Tag Archives: disabled

Brain Scanning Tech Enables Back-and-forth Communication in the Absence of Motor Behavior

Researchers in the Netherlands are developing the first real-time brain scanning speller, a device that can help people who are unable to move or speak take part in unscripted conversations.

The technology builds on earlier uses of fMRI (functional magnetic resonance imaging) brain scans that made it possible for unconscious or “vegetative” people to answer questions with a yes or no.

“The work of Adrian Owen and colleagues led me to wonder whether it might even become possible to use fMRI, mental tasks, and appropriate experimental designs to freely encode thoughts, letter-by-letter, and therewith enable back-and-forth communication in the absence of motor behavior.”

— Bettina Sorger, Maastricht University

Mind-reading speller “may enable people who are completely unable to speak or move at all to nevertheless manage unscripted back-and-forth conversation.”

The researchers report that their results have substantially extended earlier fMRI uses that allowed individuals to answer multiple-choice questions (four or fewer potential options).

Enabling free-letter spelling, Sorger continues, “…could make all the difference for people who are completely paralyzed and unable to benefit from other means of alternative communication.”

How is technology changing your life for the better?

Learn more at http://www.eurekalert.org/pub_releases/2012-06/cp-wms062212.php

© Tony Leininger and IT for Good 2012. See sidebar for full copyright notice.


Paralyzed Artist Writes and Paints Again with Help from Open Source Community

When L.A. street artist Tony “Tempt One” Quan was diagnosed with ALS, the disease left him virtually paralyzed. It looked like he would never paint or write again.

What happened next, though, would be practically unbelievable if it were to take place within a work of art. The documentary that tells this story, however, has captivated the minds of all who’ve seen it.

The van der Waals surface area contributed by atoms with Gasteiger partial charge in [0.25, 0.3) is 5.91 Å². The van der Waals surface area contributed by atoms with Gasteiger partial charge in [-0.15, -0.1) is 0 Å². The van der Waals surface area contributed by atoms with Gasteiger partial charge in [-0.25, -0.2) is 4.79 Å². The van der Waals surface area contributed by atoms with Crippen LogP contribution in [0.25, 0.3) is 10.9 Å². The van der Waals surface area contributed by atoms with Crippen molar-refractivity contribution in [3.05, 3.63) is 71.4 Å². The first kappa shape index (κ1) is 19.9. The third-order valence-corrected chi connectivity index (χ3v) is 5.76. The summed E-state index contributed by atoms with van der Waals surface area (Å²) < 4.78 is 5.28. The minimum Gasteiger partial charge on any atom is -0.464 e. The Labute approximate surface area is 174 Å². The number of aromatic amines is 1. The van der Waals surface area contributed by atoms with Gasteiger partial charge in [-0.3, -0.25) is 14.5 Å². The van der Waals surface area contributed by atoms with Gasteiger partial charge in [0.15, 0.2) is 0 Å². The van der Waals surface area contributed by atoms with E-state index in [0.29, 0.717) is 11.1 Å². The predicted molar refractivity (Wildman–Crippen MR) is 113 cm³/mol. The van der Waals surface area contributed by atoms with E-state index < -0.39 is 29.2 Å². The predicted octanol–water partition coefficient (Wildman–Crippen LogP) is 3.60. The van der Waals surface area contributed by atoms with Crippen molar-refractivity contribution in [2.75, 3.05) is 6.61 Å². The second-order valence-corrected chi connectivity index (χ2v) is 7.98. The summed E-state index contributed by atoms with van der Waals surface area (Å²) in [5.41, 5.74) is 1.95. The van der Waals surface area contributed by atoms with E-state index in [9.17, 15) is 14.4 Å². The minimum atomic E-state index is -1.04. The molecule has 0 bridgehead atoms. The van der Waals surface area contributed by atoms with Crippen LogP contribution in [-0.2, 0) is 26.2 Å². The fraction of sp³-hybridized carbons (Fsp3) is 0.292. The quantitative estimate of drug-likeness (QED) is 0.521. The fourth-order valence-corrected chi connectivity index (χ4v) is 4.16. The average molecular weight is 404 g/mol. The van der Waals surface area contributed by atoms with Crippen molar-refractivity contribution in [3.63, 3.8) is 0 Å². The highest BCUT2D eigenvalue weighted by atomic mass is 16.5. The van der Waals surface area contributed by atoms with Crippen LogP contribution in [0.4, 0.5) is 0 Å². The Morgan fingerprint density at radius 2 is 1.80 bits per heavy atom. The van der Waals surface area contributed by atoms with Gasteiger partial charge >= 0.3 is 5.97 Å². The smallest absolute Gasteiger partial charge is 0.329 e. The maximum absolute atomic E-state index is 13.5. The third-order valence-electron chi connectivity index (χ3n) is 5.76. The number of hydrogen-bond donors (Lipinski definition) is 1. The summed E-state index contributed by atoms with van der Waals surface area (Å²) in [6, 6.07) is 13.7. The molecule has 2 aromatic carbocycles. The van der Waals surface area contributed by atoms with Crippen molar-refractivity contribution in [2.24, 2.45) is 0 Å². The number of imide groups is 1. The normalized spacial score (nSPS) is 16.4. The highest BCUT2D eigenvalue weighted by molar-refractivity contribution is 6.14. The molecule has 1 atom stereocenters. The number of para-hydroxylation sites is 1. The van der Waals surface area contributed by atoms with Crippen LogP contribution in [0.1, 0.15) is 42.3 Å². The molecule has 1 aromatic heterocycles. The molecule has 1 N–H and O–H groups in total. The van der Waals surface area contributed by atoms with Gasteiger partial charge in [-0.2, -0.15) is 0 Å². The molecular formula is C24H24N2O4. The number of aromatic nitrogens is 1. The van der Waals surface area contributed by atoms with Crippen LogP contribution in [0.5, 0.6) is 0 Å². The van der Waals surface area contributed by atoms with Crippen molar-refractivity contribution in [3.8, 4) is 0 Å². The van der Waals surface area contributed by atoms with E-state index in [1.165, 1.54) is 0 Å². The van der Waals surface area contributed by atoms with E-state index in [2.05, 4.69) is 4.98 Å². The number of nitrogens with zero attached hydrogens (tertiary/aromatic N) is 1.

Now, the story of how open-source technology has given Quan a second chance to create is also getting a second chance of sorts before being released more widely.

This film NEEDS to be seen by people.”

— The most common viewer comment after seeing the film

The documentary, Getting Up: The TEMPT ONE Story, which was the recipient of the 2012 Audience Award  at the Slamdance Film Festival, needs some technical upgrading before it is more widely released. The goal behind the project: “Our purpose is to inspire people to see that when a singular individual teams up with a like-minded community, the once impossible becomes possible.”

How is technology changing your life for the better?

To get involved and learn more about this inspiring story, check out http://kck.st/KKYsG3

© Tony Leininger and IT for Good 2012. See sidebar for full copyright notice.

Cheaper Eye-Tracking Technology Could Support New Applications

Biomedical engineering researchers at the Public University of Navarre (UPNA) are developing a more affordable, more widely usable eye tracking device.

Such devices note where people are looking, and the technology has been used primarily to help people with disabilities (to interact with a computer cursor, for example) and to perform market research (to learn what consumers find attractive).

The idea behind our project is to come up with eye tracking at a low cost, and in such a way that the user can install the software in his or her device and use a webcam for the purpose, without needing additional illuminators or very expensive optical components.”

—Arantxa Villanueva-Larre, head project researcher, UPNA

New possibilities for using eye tracking include incorporating the technology into videogames or driving. For example, drivers whose eyes were not focused forward for a specified period might be alerted by eye-tracking software to pay attention to the road.

How is technology changing your life for the better?

Learn more at http://www.eurekalert.org/pub_releases/2012-06/ef-urw061412.php

© Tony Leininger and IT for Good 2012. See sidebar for full copyright notice.